I don’t think you can just throw people into group work and tell them to build something from the ground up. I think it only works well when people already have some idea of what they’re bringing to the table, whether the intent is for those contributions to be combined in a specific way, as in theater, or for everyone to take turns examining everyone else’s contributions with a critical eye in the name of mutual improvement, as in philosophy conferences or creative writing classes.
I don’t know if any of that is useful, but I’m glad you asked the question. I’ve never really articulated all of this before. It’s always interesting to be made aware that I had certain thoughts that I didn’t know I had. Thanks, Susan!
These are SUCH helpful responses — thank you! I’m going to pool them together with the comments to the previous posts on group work and use them to develop a draft guideline. As soon as I have something, I’ll post it here for your comments. (In the meantime, if you have any additional ideas, just post them here. I will see them all regardless of when you post them.) THANKS again.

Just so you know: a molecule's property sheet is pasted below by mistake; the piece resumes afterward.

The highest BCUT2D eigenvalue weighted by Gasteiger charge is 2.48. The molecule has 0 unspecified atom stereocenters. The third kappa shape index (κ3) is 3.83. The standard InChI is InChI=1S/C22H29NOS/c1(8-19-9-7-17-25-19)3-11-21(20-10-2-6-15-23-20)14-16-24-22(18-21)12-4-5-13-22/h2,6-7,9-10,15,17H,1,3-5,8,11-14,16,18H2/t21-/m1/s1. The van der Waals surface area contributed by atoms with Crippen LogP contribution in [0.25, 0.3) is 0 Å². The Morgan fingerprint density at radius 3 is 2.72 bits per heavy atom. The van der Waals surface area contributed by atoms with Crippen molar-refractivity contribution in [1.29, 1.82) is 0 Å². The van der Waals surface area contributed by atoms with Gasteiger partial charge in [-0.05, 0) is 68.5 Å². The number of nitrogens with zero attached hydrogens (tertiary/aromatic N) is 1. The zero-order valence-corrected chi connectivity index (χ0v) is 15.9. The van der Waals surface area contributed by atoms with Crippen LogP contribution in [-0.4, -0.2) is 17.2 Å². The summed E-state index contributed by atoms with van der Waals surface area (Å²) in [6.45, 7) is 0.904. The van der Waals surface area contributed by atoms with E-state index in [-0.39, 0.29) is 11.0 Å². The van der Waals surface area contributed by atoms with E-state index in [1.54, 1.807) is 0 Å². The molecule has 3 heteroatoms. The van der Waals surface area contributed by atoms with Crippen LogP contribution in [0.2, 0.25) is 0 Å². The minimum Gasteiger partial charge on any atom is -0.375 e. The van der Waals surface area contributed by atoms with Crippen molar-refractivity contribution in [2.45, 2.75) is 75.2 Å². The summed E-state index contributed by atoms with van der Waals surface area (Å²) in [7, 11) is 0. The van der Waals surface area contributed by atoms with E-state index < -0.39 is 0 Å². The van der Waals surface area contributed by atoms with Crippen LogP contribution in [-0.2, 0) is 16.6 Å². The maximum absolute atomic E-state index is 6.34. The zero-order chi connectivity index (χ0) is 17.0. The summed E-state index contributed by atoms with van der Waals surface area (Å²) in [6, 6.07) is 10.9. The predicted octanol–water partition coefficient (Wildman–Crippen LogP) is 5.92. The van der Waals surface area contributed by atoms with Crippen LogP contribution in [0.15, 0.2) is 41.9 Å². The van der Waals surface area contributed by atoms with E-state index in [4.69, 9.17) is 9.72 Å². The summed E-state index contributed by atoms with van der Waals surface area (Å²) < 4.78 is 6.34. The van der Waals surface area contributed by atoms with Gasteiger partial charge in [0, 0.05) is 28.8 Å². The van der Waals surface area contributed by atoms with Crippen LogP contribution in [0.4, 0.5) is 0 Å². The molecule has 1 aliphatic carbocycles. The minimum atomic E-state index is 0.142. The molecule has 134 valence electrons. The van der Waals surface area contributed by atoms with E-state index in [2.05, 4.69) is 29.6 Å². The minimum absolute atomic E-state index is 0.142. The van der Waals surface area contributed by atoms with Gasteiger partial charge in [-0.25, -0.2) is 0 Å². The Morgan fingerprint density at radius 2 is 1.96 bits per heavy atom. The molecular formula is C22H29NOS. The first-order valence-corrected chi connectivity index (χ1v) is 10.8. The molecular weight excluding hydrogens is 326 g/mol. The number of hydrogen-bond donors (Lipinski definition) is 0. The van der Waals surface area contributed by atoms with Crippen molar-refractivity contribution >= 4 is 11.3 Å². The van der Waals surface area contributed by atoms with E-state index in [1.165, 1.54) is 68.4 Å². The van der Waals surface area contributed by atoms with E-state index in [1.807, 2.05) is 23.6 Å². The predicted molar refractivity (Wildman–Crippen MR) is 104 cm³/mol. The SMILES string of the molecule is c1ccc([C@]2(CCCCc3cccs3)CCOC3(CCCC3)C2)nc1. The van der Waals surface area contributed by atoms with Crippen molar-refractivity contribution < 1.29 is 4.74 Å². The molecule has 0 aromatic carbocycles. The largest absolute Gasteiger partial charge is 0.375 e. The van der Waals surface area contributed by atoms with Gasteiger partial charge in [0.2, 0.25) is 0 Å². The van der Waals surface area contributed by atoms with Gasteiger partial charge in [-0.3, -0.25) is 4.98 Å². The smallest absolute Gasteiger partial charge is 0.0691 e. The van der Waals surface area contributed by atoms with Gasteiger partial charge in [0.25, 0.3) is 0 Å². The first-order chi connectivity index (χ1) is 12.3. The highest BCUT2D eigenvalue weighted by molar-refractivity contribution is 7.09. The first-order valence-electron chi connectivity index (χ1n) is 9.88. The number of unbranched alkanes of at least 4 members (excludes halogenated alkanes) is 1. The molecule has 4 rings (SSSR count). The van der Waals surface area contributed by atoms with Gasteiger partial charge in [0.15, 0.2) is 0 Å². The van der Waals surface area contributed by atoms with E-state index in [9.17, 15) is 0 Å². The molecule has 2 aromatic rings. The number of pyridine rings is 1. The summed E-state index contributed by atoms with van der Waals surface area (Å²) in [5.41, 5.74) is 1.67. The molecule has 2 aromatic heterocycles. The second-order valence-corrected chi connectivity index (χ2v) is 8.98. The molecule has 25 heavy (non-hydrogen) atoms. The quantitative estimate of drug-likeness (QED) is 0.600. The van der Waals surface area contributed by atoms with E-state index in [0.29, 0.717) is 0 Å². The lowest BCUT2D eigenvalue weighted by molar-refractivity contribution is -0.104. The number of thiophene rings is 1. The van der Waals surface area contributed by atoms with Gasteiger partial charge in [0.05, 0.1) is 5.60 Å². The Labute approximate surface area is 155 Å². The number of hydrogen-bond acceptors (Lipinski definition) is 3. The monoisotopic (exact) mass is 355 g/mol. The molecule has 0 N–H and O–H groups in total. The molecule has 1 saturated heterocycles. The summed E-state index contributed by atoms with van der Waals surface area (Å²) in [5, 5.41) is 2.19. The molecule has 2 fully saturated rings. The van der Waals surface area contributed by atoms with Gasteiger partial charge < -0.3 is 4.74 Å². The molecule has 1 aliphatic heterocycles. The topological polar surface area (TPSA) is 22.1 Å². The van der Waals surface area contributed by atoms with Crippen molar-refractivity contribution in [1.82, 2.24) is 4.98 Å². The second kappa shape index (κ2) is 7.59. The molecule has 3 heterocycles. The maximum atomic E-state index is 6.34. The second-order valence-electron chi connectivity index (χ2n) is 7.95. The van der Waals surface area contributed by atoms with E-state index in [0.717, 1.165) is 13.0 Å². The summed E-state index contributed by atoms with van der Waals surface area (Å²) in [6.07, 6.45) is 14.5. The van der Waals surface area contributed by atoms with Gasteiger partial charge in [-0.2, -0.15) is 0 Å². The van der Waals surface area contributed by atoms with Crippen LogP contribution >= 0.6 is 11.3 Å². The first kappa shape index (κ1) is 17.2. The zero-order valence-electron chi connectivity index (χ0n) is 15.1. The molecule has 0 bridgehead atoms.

I think you begin with what the students are to learn and then determine whether or not group work is the most effective way for them to do so.
I have to agree with K.M… not even those of us who prefer to work alone can work in a vacuum… I enjoy hearing what others think, and it makes my work that much richer in content…
However, I do struggle with group work a lot…
I like the idea of a shared leadership role… in my workplace, we rotate chairing duties of our team, so everyone gets the chance to take on some leadership…
The most important thing for me to feel comfortable is time to prepare my thoughts… advance notice of meetings is great…